Event Ideals

I. Marc Carlson IMC at vax2.utulsa.edu
Tue Jul 11 16:07:52 PDT 1995

<litch at eden.com (R. Michael Litchfield)>
>>1.   Authenticity
>>     b.   Mundanity, where it can not be expunged, is made as
>>          unobtrusive as possible (Modern tents, for example,
>>          placed further from the center of events, parking and
>>          modern appearing facilities (Showers, kitchens, more
>>          extensive classrooms, etc) are also out of sight).
>One thing that might need to be considered about this is what about people
>with disabilities? If we take the mundane conviences they need too far out
>are we not making our events inhospitable for them?

Well, since, in essence, this *was* your suggestion initially, do you have
any further suggestions to address this potential inequity?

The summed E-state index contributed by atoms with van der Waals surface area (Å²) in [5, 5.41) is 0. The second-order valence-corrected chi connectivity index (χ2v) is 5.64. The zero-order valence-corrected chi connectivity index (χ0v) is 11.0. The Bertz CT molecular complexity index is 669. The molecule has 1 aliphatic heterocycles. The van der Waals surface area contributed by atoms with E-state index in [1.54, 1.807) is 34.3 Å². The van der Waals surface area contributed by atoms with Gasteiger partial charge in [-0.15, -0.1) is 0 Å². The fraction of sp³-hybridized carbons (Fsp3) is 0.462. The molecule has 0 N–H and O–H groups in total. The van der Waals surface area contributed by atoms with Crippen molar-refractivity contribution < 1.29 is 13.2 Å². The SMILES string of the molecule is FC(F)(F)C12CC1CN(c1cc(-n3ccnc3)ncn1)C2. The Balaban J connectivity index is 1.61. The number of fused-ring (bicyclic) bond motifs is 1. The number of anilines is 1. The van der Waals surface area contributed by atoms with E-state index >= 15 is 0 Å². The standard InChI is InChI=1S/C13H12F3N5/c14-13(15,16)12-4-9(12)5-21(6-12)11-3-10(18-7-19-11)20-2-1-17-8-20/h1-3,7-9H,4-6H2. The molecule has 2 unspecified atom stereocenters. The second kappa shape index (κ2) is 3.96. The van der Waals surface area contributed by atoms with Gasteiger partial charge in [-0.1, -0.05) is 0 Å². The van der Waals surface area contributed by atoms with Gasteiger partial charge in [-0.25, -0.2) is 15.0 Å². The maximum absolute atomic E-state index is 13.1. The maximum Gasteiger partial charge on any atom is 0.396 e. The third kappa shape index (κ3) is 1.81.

>Actually I could almost deal with something like this, if wwe could find
>some way of certifing people as experts capable of evaluating something.
>The ones that really frost my coconuts are the yuzes who's only source is
>something they think they heard while drunk at a fire in some even 4 years

I tend to agree :)

>Is this actually soemthing we want to try to encourage? If it is done well
>it can be rather nice, but not one person in 10 can do it weel, and when it
>is done poorly it really sucks.

It was mentioned as an ideal.  I personally think the idea of 500+ people
at an event to be a bit screwy, but since you mentioned it, I put it in.


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